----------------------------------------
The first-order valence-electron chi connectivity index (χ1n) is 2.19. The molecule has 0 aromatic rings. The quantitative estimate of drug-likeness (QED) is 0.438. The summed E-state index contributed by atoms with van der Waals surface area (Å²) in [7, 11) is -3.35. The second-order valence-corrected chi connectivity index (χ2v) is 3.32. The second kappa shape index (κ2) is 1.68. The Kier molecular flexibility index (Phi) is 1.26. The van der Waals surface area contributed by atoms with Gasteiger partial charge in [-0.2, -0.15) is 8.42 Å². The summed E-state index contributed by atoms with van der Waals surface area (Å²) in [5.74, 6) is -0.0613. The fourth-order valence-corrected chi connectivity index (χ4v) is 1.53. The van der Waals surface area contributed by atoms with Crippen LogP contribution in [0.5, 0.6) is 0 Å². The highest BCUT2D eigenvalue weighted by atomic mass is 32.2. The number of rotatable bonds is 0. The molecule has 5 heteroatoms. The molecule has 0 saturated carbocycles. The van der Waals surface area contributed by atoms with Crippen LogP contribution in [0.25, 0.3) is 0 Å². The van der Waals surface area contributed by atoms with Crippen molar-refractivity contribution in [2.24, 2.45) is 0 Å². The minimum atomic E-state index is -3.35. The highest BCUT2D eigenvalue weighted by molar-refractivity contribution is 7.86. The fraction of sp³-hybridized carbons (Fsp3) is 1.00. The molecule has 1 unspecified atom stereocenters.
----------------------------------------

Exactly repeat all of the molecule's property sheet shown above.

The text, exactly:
The first-order valence-electron chi connectivity index (χ1n) is 2.19. The molecule has 0 aromatic rings. The quantitative estimate of drug-likeness (QED) is 0.438. The summed E-state index contributed by atoms with van der Waals surface area (Å²) in [7, 11) is -3.35. The second-order valence-corrected chi connectivity index (χ2v) is 3.32. The second kappa shape index (κ2) is 1.68. The Kier molecular flexibility index (Phi) is 1.26. The van der Waals surface area contributed by atoms with Gasteiger partial charge in [-0.2, -0.15) is 8.42 Å². The summed E-state index contributed by atoms with van der Waals surface area (Å²) in [5.74, 6) is -0.0613. The fourth-order valence-corrected chi connectivity index (χ4v) is 1.53. The van der Waals surface area contributed by atoms with Crippen LogP contribution in [0.5, 0.6) is 0 Å². The highest BCUT2D eigenvalue weighted by atomic mass is 32.2. The number of rotatable bonds is 0. The molecule has 5 heteroatoms. The molecule has 0 saturated carbocycles. The van der Waals surface area contributed by atoms with Crippen LogP contribution in [0.25, 0.3) is 0 Å². The van der Waals surface area contributed by atoms with Crippen molar-refractivity contribution in [2.24, 2.45) is 0 Å². The minimum atomic E-state index is -3.35. The highest BCUT2D eigenvalue weighted by molar-refractivity contribution is 7.86. The fraction of sp³-hybridized carbons (Fsp3) is 1.00. The molecule has 1 unspecified atom stereocenters.